More menu help: Hi again, I'm the one who wanted menu help and I LOVE the idea of pumpkin and black beans, but that's actually what we all ate last week. Any chance for another suggestion?
Kim O'Donnel: What about curried chickpeas? Or a lentils? Quinoa would be nice. Kale and pumpkin are a good match...
Seattle, Wash.: I used to be a vegetarian ten years ago, and currently I am transitioning to a mostly meat-free diet. I feel like I'm not ready to give up all meat. How do I make the final leap?
Kim O'Donnel: Hey Seattle, if you're not ready, you're not ready. Pay attention to those signs. When you make such a big change, you need to be on board emotionally. Sounds like you're more than halfway there. Are you keeping things creative in the kitchen? Are you needing a new cookbook to inspire? Talk to me.
Veggie broth?: What's the best brand of veggie broth? Can you also provide instructions on how to make my own? Carrots, onion, celery, pepper and garlic are a given. What else should I put in the pot? Just enough water to cover? Thanks!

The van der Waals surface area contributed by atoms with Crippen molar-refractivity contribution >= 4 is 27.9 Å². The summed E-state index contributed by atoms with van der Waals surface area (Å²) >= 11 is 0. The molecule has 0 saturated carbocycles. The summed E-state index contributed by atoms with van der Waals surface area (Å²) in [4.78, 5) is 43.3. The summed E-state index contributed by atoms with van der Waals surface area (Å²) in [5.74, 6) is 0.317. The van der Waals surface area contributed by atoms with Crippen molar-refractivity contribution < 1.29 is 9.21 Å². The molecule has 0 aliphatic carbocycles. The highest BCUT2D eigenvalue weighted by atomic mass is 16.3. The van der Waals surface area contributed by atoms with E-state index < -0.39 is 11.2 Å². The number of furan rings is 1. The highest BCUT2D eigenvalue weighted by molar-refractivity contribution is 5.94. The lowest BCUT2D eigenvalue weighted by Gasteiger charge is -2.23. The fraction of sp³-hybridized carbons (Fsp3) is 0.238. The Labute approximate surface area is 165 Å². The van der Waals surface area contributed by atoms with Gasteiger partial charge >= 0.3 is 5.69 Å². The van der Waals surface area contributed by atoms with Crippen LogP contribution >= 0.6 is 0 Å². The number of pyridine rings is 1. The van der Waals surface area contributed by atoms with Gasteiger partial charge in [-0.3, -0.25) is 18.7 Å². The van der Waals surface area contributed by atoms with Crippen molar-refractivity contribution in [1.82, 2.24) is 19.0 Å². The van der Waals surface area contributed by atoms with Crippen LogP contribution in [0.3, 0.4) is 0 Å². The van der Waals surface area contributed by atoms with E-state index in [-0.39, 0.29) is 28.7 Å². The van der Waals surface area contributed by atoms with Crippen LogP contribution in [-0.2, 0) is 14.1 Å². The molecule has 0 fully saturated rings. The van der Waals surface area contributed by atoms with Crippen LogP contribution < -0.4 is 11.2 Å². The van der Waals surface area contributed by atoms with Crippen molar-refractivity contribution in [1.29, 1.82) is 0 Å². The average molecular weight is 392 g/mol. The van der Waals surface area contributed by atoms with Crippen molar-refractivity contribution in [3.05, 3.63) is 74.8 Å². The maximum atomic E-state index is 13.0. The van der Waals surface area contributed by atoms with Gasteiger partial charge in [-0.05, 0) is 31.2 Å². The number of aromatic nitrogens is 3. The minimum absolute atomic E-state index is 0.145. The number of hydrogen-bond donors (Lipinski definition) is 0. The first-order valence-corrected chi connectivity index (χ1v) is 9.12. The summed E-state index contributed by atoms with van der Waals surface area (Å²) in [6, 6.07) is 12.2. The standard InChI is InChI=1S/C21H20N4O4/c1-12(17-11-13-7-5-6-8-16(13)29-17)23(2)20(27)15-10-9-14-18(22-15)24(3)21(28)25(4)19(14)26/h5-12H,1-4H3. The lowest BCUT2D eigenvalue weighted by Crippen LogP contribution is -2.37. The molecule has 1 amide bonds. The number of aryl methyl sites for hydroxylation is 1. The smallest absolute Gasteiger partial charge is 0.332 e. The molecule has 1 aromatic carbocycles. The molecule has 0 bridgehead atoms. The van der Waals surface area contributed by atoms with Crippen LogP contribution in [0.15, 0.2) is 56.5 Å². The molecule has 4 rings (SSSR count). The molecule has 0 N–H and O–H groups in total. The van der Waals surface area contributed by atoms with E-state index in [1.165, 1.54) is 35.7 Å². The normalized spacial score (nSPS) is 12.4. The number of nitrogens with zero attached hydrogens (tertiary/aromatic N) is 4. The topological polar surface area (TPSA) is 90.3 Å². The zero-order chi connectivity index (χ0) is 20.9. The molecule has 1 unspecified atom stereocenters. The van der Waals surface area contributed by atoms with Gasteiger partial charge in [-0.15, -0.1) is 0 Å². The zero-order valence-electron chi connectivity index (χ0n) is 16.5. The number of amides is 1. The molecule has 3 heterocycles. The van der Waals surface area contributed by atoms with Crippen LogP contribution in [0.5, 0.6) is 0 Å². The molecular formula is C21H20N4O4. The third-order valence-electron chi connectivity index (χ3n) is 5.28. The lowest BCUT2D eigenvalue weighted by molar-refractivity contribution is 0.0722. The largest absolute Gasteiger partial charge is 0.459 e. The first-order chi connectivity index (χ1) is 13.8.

Kim O'Donnel: I don't have a favorite brand of veggie broth, but I welcome others to weigh in. For your own stock, carrots will make stock sweet, fyi. I would pick onion, celery, garlic (whole cloves), a sachet of black peppercorns and something else that's green -- a leek or a bunch of parsley stems. And yes, just enough water to cover. Cook about 25-30 min.
Washington, D.C.: Hi -- Do you have any recipes for a really tasty vegetable soup? I've tried a couple and they always seem to turn out pretty flavorless, and I end up adding salt and hot sauce to keep from being bored by it. I want to prove to my family that a good soup doesn't have to start with beef stock. Thanks!
Kim O'Donnel: Are you referring to a tomato-based broth with assorted veg, like a minestrone or more of a veggie puree? Let me now which you prefer.
Silver Spring, Md.: Kim, what can you tell me about fermented black beans? I have been reading Laurie Colwin's books and she raved about them.